The pension level is to be raised again to 53 percent and the entry age is to be lowered to 65 years. A “solidarity-based employment insurance” should also cover the self-employed, freelancers, civil servants and politicians. A minimum monthly pension of 1,200 euros is to be guaranteed for all those who have a lower retirement income. The private Riester pension is to be abolished.


People should be able to choose when they retire – those who work longer will receive a correspondingly higher pension. Old-age poverty is to be curbed by not counting 25 percent of the pension toward basic security in old age. Families are to be reimbursed 20,000 euros in pension insurance contributions for each child from tax revenues, without any reduction in pension entitlements. Politicians and civil servants are to pay into the statutory pension scheme in the future.


As always, the election programs resemble a ‘wishing well’. The wish to safeguard statutory pension at a pension level of at least 48% is continued, in particular with the inclusion of further groups of gainfully employed persons (Attention: many think that this safeguarding level refers to their individual last salary. It is correct that the pension level indicates the ratio of the standard pension to the average earnings of all insured persons. One receives the standard pension if one has always earned the current average wage for 45 years and paid pension contributions on that amount. This is almost impossible for many employees). The election pledge of “Die Linke” (the left), which calls for both an increase in the pension level and a reduction in the retirement age, seems almost utopian – how will this be financed remains a financial policy mystery that will hopefully never have to be solved. In addition, many parties envision mandatory contributions to a state-organized fund (“Swedish model”). Private and occupational pensions are dealt with only in passing. Whoever wins the election, one thing is certain: pensions will remain an irritating topic even after the election. The new government will hardly be able to avoid a realignment of the statutory pension system – it remains to be seen what this will ultimately look like, but it is likely that unpleasant truths will come to light.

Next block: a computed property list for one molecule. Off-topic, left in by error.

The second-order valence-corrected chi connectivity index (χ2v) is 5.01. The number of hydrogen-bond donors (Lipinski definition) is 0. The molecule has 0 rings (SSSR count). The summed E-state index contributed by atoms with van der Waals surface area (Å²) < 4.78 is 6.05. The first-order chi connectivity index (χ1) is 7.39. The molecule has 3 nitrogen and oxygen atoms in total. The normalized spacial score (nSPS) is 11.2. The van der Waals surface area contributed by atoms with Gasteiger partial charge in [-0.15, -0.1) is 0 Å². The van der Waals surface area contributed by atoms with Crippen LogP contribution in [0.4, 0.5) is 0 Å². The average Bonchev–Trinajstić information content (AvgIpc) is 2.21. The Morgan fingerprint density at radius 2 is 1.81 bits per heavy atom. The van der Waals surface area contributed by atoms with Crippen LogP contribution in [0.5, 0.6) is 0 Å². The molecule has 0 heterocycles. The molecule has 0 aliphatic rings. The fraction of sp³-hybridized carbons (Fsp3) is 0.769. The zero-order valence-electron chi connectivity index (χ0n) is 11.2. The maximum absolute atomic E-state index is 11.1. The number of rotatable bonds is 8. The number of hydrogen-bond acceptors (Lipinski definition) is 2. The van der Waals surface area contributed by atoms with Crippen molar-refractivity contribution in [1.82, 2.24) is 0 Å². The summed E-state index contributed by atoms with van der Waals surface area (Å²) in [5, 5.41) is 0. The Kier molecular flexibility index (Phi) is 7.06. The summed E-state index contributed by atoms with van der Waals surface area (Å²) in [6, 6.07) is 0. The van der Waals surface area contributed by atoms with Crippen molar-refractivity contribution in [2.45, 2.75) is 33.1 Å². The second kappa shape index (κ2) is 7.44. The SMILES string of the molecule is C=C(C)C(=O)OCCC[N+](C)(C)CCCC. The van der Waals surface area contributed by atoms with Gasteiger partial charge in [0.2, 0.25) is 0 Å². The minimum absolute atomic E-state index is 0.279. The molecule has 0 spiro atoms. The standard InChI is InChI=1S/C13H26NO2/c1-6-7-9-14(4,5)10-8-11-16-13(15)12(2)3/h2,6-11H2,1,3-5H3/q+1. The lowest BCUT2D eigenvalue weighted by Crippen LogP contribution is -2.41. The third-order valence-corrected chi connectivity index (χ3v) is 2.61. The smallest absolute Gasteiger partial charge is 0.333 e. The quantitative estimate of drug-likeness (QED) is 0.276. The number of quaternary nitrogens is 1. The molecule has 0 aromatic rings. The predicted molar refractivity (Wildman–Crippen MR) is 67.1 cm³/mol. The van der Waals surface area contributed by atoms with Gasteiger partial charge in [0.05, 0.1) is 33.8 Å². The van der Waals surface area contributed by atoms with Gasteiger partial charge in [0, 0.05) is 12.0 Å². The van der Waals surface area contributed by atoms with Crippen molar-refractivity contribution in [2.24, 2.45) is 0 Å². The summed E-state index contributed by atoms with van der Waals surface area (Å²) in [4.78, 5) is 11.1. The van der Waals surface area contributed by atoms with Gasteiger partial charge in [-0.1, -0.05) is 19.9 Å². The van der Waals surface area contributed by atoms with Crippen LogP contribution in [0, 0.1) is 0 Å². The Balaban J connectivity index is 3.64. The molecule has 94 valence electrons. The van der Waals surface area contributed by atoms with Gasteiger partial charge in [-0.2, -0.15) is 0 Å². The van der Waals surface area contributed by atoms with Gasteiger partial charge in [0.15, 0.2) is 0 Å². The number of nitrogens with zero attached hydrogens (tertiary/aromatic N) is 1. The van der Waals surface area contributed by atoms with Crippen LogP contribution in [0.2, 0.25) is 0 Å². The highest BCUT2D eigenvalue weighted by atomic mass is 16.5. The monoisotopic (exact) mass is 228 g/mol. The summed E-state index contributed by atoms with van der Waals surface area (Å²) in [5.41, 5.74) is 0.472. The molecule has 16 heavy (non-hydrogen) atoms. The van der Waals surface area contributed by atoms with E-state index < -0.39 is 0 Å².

And what could be the outcome of the election? Enclosed are three current charts on the election outcome, vote gains and losses, and possible coalitions. Since the vote distributions are more volatile than ever, it remains exciting to see what result we will have after the votes are counted on Sept. 27, 2021. In any case, the prospect of a 3-party coalition lowers hopes that Germans will finally tackle many unresolved issues – including pensions. This makes a strong company pension scheme more important than ever.

Source: Bundestagswahl 2021 (website in German)
Last update: 09.09.2021 8:38am